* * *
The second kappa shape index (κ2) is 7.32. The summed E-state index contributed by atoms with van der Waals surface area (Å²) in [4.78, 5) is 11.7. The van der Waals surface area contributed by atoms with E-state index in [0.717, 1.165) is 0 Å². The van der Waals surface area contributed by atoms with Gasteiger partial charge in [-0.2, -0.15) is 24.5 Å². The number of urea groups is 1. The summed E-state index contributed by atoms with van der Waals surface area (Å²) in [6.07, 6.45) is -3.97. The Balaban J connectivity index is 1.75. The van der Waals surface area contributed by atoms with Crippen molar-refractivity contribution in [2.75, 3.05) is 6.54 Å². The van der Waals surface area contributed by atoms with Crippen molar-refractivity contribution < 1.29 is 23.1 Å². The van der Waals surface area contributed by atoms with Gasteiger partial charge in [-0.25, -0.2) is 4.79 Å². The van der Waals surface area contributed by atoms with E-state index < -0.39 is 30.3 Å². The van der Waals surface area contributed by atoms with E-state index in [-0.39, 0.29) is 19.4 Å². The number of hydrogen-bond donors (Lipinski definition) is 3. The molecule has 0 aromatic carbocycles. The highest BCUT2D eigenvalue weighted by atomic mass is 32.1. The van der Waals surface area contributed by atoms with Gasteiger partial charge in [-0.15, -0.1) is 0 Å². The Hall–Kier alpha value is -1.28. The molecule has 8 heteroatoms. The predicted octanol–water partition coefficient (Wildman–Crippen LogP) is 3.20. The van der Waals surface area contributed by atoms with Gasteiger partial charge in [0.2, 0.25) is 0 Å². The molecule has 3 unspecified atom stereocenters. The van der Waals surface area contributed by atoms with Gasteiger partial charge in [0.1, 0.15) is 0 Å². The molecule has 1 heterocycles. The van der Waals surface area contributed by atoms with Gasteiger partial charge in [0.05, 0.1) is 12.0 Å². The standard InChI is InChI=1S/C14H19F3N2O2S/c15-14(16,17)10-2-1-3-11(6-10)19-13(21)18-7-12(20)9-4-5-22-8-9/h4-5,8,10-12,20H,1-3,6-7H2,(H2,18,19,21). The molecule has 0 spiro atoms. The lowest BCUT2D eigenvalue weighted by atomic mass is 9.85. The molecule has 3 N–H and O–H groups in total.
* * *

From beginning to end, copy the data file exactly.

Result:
The second kappa shape index (κ2) is 7.32. The summed E-state index contributed by atoms with van der Waals surface area (Å²) in [4.78, 5) is 11.7. The van der Waals surface area contributed by atoms with E-state index in [0.717, 1.165) is 0 Å². The van der Waals surface area contributed by atoms with Gasteiger partial charge in [-0.2, -0.15) is 24.5 Å². The number of urea groups is 1. The summed E-state index contributed by atoms with van der Waals surface area (Å²) in [6.07, 6.45) is -3.97. The Balaban J connectivity index is 1.75. The van der Waals surface area contributed by atoms with Crippen molar-refractivity contribution in [2.75, 3.05) is 6.54 Å². The van der Waals surface area contributed by atoms with Crippen molar-refractivity contribution < 1.29 is 23.1 Å². The van der Waals surface area contributed by atoms with Gasteiger partial charge in [-0.25, -0.2) is 4.79 Å². The van der Waals surface area contributed by atoms with E-state index < -0.39 is 30.3 Å². The van der Waals surface area contributed by atoms with E-state index in [-0.39, 0.29) is 19.4 Å². The number of hydrogen-bond donors (Lipinski definition) is 3. The molecule has 0 aromatic carbocycles. The highest BCUT2D eigenvalue weighted by atomic mass is 32.1. The van der Waals surface area contributed by atoms with Gasteiger partial charge in [-0.15, -0.1) is 0 Å². The Hall–Kier alpha value is -1.28. The molecule has 8 heteroatoms. The predicted octanol–water partition coefficient (Wildman–Crippen LogP) is 3.20. The van der Waals surface area contributed by atoms with Gasteiger partial charge in [0.2, 0.25) is 0 Å². The molecule has 3 unspecified atom stereocenters. The van der Waals surface area contributed by atoms with Gasteiger partial charge in [0.1, 0.15) is 0 Å². The molecule has 1 heterocycles. The van der Waals surface area contributed by atoms with Gasteiger partial charge in [0.05, 0.1) is 12.0 Å². The standard InChI is InChI=1S/C14H19F3N2O2S/c15-14(16,17)10-2-1-3-11(6-10)19-13(21)18-7-12(20)9-4-5-22-8-9/h4-5,8,10-12,20H,1-3,6-7H2,(H2,18,19,21). The molecule has 0 spiro atoms. The lowest BCUT2D eigenvalue weighted by atomic mass is 9.85. The molecule has 3 N–H and O–H groups in total.